PID tracking wheels?

You can do PID with three wheels? I thought that was Odometry?

Odometry is basically tracking algorithm to construct paths and PID is the movement algorithm the robot uses to follow that path


You would use odometry to calculate the position of the robot and PID loops to make it move to a spot on the field. If you are just using your tracking wheels to drive straight you could use only two tracking wheels.

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It really depends on your situation. If you are trying to use odometry and get a strong programming skills, use the tracking wheels. If you just want an auton for the competition, you might not find tracking wheels necessary (helpful, yes, necessary, probably not).

I think that is the definition of a tracking wheel, so yes…

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Yea I dont really know how to do Odometry and cant find any good tutorials or any good examples for vexcode c++ so I will just do a PID for turning and going forward, with two wheels. :slight_smile:

There aren’t any tutorials cause a lot of teams see odometry as their ace. You just have to look at real world studies yourself or flesh out all the logistics on your own

Edit: Not as difficult as it sounds

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Here are some forum posts with some great information on odometry:

Odometry can help you get very precise autonomous but it will require some time to understand and good programming skills.


Ok thanks it just I dont understand that and just need a example or actual tutorial but no one makes any which is kinda sad. I will just have to stick with PID for now which is still good to me :slight_smile:

How would you implement PID’s into odometry code? If I said “go to this point”, how would I implement PID’s into it?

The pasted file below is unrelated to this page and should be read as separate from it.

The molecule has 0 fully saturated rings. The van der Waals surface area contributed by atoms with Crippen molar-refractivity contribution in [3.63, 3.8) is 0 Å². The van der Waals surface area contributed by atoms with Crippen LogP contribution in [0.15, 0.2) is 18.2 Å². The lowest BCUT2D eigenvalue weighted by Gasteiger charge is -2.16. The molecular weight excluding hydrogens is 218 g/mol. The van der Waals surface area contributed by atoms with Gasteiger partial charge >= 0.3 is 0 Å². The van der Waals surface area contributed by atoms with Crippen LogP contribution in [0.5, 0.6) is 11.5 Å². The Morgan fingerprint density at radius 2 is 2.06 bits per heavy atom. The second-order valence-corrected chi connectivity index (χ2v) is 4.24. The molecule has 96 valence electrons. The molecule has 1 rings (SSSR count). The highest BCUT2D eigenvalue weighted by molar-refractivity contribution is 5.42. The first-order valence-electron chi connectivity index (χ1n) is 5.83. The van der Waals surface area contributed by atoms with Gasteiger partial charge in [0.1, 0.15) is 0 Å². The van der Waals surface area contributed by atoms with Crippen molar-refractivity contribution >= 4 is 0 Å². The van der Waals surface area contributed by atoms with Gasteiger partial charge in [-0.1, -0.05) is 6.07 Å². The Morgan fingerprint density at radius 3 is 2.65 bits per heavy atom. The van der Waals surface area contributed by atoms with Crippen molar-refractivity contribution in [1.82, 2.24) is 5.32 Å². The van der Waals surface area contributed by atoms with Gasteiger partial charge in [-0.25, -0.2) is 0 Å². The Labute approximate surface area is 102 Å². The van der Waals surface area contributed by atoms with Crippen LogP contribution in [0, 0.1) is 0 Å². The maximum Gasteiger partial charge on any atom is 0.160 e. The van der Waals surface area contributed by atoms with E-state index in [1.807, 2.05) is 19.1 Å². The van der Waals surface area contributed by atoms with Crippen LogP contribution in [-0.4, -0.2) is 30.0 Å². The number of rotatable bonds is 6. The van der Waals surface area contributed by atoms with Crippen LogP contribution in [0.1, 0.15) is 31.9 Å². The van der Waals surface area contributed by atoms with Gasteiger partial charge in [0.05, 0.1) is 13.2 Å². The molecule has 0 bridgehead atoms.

You can use 2 parallel tracking wheels and then inertial sensors, thats what 7K had for tower takeover

U set the error for one side of the chassis as the length of the arc it supposed to be traveling on and just have that side travel that distance

Yes if you are using an omnidirectional drive that would probably be the best solution.

Alright, so to be clear, odometry is simply the act of tracking a robot’s position in the field. It has nothing to do with any motion algorithms. Also, to be clear, you do NOT need odometry if you don’t feel comfortable implementing it.

The OP’s question was whether they could use tracking wheels to minimize wheel slip and improve their linear PID loop. The answer is yes. You don’t need odometry to take advantage of tracking wheels, simply compensating for wheel slip is an improvement.

In terms of a third wheel, you don’t really need it if you aren’t doing odom, though you could still use it to compensate for drift, even with a simple straight-line PID (just take the horizontal drift and use that to slightly rotate the bot to correct for the drift). If your bot does not drift while driving, then there is no point in having a third wheel.

This is not true at all. Odometry is the act of recording the robot’s position while it drives. PID is a linear controller to bring a system to a desired state. This has nothing to do with paths.

7k had a three tracking wheel setup, and did 3 enc odom. They just used the inertial sensor to turn to a global heading as a completely separate function.

This won’t work. The controllers on both sides will output full power and fully saturate the motors, and then one will stop sooner. This will result in a robot that drives straight but then does a little spin at the end.